In the Senate race, being Black, Gay and from Philly is an advantage

Malcolm Kenyatta. (Photo by Amanda Swiger).

Religious people believe in miracles, others believe if you work hard enough you’ll achieve, and then there are the people who simply give up before even trying or, worse, pour water on others’ dreams.

On the phone with a friend the other day, we started discussing the race for U.S. Senate. My friend describes all the candidates, then comes to Malcolm Kenyatta and says something to the effect of “Black, Gay and from Philly… it will never play.” 

This is a member of the LGBT community who is saying this to me, someone who talks a lot about intersectionality. So I say the obvious: someone who is Black, Gay and from Philly has to be the first.

If you realize this is personal to me, you bet it is. You see, like Malcolm, I was almost always told my campaigns wouldn’t work so I shouldn’t even try. They said that when we launched the campaign to end LGBT invisibility on TV, when we worked toward the first-ever governmental commission to look into the issues of the LGBT community, when we started planning an affordable LGBT senior living facility, and even when we founded this newspaper 46 years ago. 

While my friend might not believe that Malcolm has a chance, there certainly are others who do, and it’s a long list.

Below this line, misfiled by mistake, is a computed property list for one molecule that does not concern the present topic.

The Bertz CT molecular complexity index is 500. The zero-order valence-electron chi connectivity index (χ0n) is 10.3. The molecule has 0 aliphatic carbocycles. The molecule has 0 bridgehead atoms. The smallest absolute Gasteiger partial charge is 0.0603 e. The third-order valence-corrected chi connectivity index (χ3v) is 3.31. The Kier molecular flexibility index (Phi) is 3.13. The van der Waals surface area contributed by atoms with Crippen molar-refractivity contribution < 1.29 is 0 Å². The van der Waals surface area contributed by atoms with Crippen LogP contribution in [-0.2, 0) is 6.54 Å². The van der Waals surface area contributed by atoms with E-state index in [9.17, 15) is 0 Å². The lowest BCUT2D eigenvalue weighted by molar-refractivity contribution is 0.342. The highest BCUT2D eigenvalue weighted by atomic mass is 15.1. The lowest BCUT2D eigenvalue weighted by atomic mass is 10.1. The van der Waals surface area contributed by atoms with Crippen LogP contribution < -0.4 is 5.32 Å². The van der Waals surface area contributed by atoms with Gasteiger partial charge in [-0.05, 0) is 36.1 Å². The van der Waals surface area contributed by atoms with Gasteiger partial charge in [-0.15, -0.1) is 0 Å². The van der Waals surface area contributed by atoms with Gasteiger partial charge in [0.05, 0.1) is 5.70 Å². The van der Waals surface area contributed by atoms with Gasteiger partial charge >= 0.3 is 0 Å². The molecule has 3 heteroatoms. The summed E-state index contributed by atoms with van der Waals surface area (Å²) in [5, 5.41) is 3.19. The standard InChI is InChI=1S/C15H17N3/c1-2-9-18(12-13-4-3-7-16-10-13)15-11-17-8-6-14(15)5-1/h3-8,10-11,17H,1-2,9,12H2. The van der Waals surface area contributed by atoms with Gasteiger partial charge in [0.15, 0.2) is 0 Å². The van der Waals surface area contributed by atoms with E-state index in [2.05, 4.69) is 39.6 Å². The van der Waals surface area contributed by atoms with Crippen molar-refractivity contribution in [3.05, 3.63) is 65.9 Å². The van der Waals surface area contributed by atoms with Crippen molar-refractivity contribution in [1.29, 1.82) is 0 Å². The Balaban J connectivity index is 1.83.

On January 19, Malcolm made a home run announcement: the SEIU (Service Employees International Union) with 80,000 members in Pennsylvania would endorse his candidacy. Why is that a home run? He has built an incredibly diverse coalition. From the press release here’s a list of only a few of the organizations endorsing Malcolm’s campaign:

The American Federation of Teachers (AFT), AFT Pennsylvania, the Philadelphia Federation of Teachers (PFT), AFSCME 1199C, AFSCME DC 33, Teamsters Local 623, Teamsters BMWED, One Pennsylvania, the LGBTQ Victory Fund, Democracy for America, (DFA), the Working Families Party (WFP), Brand New Congress, and numerous local officials throughout Pennsylvania.

Now, to be sure, I don’t know if it’s a winning formula, but at least he’s not afraid of getting out there and doing the work that creates coalitions. And one more thing, he does it by being proud of who he is and by welcoming all to the table.  He does that because he realizes that being Black, Gay, and from Philly is not a handicap, but a proud advantage.  From that same press release, here’s the last line:

“If elected, he would be one of the body’s youngest members and the first openly LGBTQ+ person of color to ever serve in the U.S. Senate.”

Dreams sometimes come true.  

All the dreams mentioned above are now reality.  We are visible on TV, we have LGBT liaisons or commissions in most city halls and state capitals, we have LGBT affordable senior housing. The dream of marriage is even a reality, and in Pennsylvania, the state that Malcolm is running in, we got it a year before the U.S. Supreme Court ruled. We got it because of a Black judge’s ruling and a Republican governor’s decision not to fight it.  If those dreams were met, why not Malcolm’s? Change has to start somewhere and with someone. I’m lucky to have been at the starting point for much of our community’s change, and I’m sure Malcolm will be able to say the same.

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